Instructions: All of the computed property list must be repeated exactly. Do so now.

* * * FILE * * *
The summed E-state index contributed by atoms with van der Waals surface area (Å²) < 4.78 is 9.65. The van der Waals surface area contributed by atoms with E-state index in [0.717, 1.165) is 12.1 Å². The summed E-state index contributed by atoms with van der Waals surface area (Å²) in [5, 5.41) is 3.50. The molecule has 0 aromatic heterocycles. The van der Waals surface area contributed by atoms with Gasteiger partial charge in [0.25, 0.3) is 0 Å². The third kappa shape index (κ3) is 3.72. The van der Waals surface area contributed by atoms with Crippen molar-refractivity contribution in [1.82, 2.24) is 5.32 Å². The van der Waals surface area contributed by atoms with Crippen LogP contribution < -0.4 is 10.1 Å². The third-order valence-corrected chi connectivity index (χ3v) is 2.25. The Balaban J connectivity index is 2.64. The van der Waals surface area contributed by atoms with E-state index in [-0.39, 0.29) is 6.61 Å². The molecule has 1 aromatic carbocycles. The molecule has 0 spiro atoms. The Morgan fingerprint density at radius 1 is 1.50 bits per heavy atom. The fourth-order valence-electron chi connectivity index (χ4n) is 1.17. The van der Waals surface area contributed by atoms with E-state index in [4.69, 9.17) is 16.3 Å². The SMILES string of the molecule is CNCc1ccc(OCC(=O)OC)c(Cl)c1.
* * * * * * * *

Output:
The summed E-state index contributed by atoms with van der Waals surface area (Å²) < 4.78 is 9.65. The van der Waals surface area contributed by atoms with E-state index in [0.717, 1.165) is 12.1 Å². The summed E-state index contributed by atoms with van der Waals surface area (Å²) in [5, 5.41) is 3.50. The molecule has 0 aromatic heterocycles. The van der Waals surface area contributed by atoms with Gasteiger partial charge in [0.25, 0.3) is 0 Å². The third kappa shape index (κ3) is 3.72. The van der Waals surface area contributed by atoms with Crippen molar-refractivity contribution in [1.82, 2.24) is 5.32 Å². The van der Waals surface area contributed by atoms with Crippen LogP contribution < -0.4 is 10.1 Å². The third-order valence-corrected chi connectivity index (χ3v) is 2.25. The Balaban J connectivity index is 2.64. The van der Waals surface area contributed by atoms with E-state index in [-0.39, 0.29) is 6.61 Å². The molecule has 1 aromatic carbocycles. The molecule has 0 spiro atoms. The Morgan fingerprint density at radius 1 is 1.50 bits per heavy atom. The fourth-order valence-electron chi connectivity index (χ4n) is 1.17. The van der Waals surface area contributed by atoms with E-state index in [4.69, 9.17) is 16.3 Å². The SMILES string of the molecule is CNCc1ccc(OCC(=O)OC)c(Cl)c1.